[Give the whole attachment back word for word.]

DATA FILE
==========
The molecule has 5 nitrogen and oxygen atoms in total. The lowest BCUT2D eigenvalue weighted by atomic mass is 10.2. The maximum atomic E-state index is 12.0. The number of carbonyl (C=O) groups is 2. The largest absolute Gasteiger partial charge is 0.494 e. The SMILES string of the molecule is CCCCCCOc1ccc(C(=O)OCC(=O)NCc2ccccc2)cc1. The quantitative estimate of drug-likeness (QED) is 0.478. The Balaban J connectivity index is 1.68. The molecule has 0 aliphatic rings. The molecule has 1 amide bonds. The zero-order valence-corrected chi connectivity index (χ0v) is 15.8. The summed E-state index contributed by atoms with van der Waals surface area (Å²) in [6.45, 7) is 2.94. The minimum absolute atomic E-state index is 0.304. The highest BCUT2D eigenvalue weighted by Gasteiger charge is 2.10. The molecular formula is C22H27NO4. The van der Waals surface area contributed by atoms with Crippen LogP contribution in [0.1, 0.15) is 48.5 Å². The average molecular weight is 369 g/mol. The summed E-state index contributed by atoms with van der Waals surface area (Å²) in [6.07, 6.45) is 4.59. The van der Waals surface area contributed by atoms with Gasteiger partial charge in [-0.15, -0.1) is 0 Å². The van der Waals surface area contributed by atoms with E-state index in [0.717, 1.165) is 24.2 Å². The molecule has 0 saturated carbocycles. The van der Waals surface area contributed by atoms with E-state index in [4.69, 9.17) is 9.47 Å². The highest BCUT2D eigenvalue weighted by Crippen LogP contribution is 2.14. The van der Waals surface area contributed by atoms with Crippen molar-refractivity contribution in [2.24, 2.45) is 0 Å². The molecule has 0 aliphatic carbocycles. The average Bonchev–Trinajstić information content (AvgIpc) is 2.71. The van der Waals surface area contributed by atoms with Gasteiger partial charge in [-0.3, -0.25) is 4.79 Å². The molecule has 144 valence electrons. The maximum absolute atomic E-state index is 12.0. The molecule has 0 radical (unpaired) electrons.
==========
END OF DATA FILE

The molecule has 5 nitrogen and oxygen atoms in total. The lowest BCUT2D eigenvalue weighted by atomic mass is 10.2. The maximum atomic E-state index is 12.0. The number of carbonyl (C=O) groups is 2. The largest absolute Gasteiger partial charge is 0.494 e. The SMILES string of the molecule is CCCCCCOc1ccc(C(=O)OCC(=O)NCc2ccccc2)cc1. The quantitative estimate of drug-likeness (QED) is 0.478. The Balaban J connectivity index is 1.68. The molecule has 0 aliphatic rings. The molecule has 1 amide bonds. The zero-order valence-corrected chi connectivity index (χ0v) is 15.8. The summed E-state index contributed by atoms with van der Waals surface area (Å²) in [6.45, 7) is 2.94. The minimum absolute atomic E-state index is 0.304. The highest BCUT2D eigenvalue weighted by Gasteiger charge is 2.10. The molecular formula is C22H27NO4. The van der Waals surface area contributed by atoms with Crippen LogP contribution in [0.1, 0.15) is 48.5 Å². The average molecular weight is 369 g/mol. The summed E-state index contributed by atoms with van der Waals surface area (Å²) in [6.07, 6.45) is 4.59. The van der Waals surface area contributed by atoms with Gasteiger partial charge in [-0.15, -0.1) is 0 Å². The van der Waals surface area contributed by atoms with E-state index in [0.717, 1.165) is 24.2 Å². The molecule has 0 saturated carbocycles. The van der Waals surface area contributed by atoms with E-state index in [4.69, 9.17) is 9.47 Å². The highest BCUT2D eigenvalue weighted by Crippen LogP contribution is 2.14. The van der Waals surface area contributed by atoms with Crippen molar-refractivity contribution in [2.24, 2.45) is 0 Å². The molecule has 0 aliphatic carbocycles. The average Bonchev–Trinajstić information content (AvgIpc) is 2.71. The van der Waals surface area contributed by atoms with Gasteiger partial charge in [-0.3, -0.25) is 4.79 Å². The molecule has 144 valence electrons. The maximum absolute atomic E-state index is 12.0. The molecule has 0 radical (unpaired) electrons.